By Moin Qazi*
“Of all the lawful acts the most detestable to God is divorce”. –Prophet Muhammad
(This an authentic saying recorded by Abdullah ibn Umar, a highly respected companion of the prophet in an authoritative treatise “Divorce (Kitab Al-Talaq)” of Sunan Abu-Dawud (Ref. 63-2173)
The Supreme Court on Tuesday struck down the practice of instant triple talaq, calling it unconstitutional and in violation of Article 14 of the Indian Constitution, which provides for equality before the law. The five-member bench was divided 3-2 on the matter, with the majority verdict striking the practice down. However, the expectations that a Supreme Court verdict will clear the clouds surrounding the whole issue have largely been belied. Apart from a fractured verdict the judgment shows the conflict in the judicial mind. In fact in his dissenting judgment CJI Khehar said that talaq-e-biddat or instant divorce is an integral part of the Sunni community and has been practiced for a 1000 years
The SC said triple talaq violates the fundamental rights of Muslim women as it irrevocably ends marriage without any chance of reconciliation .instant triple talaq, or verbal divorce, is practiced by some in the Muslim community to instantly divorce their wives by saying talaq three times.
The reason religion is so central to a Muslim woman’s rights in India is that there is no universal code for Muslim personal law, that which relates to marriage, divorce, maintenance, inheritance, and custody India has separate sets of personal laws for each religion governing marriage, divorce, succession, adoption and maintenance. While much of the Hindu law overhaul began in the 1950s and continues, activists have long argued that Muslim personal law has remained mostly unchanged. Muslim personal law in India continues to remain in the domain of the religious clerks. Two laws, the Shariat Act of 1937 and the Muslim Women’s (Protection of Rights on Divorce) Bill (1986), ensure that Muslim women do not fall under civil law in matters related to marriage, but remain under Islamic law, as interpreted and administered by the Muslim clergy.
The history of codification in India has been a contentious one and has never been addressed formally by the citizen sector or government. A communally and politically sensitive issue, it is hard for any non-religious/secular group or the Government to take it up without being perceived as disrespectful of Muslims. As a result, India continues to remain one of only few countries yet to reform the Muslim Personal Law. By 1961, Pakistan reformed its Muslim Law, and one of the reforms introduced in Pakistan was on polygamy and divorce through arbitration. Similarly reforms in Tunisia and Turkey have led to the abolishment of polygamy in those countries. Iran, South Yemen and Singapore reformed their Muslim laws in the 1970s.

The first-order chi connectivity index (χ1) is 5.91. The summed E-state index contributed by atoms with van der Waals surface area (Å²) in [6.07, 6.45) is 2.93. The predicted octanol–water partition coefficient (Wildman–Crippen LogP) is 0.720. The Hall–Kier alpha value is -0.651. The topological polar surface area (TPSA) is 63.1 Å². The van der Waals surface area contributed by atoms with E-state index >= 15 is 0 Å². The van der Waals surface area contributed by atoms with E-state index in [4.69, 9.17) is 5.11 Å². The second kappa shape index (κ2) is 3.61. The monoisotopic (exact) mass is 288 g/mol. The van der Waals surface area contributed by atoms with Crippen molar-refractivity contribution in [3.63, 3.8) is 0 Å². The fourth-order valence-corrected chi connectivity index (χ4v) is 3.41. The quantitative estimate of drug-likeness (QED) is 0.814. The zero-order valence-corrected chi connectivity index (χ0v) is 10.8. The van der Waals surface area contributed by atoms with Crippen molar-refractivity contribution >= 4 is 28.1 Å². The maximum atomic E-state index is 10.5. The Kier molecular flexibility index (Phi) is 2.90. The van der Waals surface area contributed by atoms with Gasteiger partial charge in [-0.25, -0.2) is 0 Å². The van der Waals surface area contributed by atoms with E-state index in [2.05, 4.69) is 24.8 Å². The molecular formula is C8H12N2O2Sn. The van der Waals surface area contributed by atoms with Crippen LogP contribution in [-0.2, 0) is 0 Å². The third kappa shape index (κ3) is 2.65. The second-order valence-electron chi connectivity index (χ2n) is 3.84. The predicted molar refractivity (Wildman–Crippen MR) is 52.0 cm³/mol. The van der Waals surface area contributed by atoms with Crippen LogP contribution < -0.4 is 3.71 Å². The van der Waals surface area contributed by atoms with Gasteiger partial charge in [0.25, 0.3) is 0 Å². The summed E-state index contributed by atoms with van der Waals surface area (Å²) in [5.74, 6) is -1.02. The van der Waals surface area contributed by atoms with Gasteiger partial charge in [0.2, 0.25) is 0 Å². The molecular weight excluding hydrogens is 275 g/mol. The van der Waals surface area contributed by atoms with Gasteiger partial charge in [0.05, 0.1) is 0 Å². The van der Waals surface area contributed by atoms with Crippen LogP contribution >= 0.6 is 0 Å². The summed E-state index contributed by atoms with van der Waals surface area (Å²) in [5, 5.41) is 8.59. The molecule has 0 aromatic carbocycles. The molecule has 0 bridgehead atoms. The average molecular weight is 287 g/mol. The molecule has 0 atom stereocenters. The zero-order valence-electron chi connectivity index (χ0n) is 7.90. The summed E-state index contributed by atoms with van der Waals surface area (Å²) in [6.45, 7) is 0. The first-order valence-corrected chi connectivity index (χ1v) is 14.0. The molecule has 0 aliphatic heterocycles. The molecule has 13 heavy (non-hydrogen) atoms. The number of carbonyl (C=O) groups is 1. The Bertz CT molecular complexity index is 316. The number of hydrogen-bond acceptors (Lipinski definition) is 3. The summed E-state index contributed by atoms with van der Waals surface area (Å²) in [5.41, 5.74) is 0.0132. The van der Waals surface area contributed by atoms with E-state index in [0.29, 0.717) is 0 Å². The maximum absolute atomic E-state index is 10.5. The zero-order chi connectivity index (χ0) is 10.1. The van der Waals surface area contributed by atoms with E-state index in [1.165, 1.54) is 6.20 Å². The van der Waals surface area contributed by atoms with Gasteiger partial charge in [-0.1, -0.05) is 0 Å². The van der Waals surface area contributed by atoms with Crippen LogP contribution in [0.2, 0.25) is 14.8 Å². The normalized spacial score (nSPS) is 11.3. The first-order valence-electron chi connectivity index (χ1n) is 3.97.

Triple talaq is a contested Islamic way of getting a divorce where a husband can dissolve a marriage in the blink of an eye only by saying or writing the word talaq – meaning divorce – three times in a row to his wife. Example, by saying “I reject you”, “I divorce thee”. A talaq is unilateral divorce by a husband’s oral declaration as against Khula which is a divorce initiated on the application of the wife.
Quite apart from denying women’s rights, this custom has inherent absurdities. The moment a Muslim male utters “Talaq, Talaq, Talaq”, his wife becomes unlawful to him, even if he has uttered those words under coercion, in a fit of rage, in jest or drunken state and regrets his utterance the very next moment.
The only way out is for the woman to marry someone else, consummate the marriage, get the second husband to divorce her and then re-marry the first husband. This process is known as Nikah Halala and is actually a deterrent for men against this practice.
Several scholastic understandings of divorce within Islam do not support the notion of triple talaq in its current form and it is banned or not practised in many Muslim countries, including Algeria, Tunisia, Malaysia, Iran, Pakistan, Saudi Arabia, Turkey, Tunisia, Algeria, Iraq, Indonesia and Bangladesh.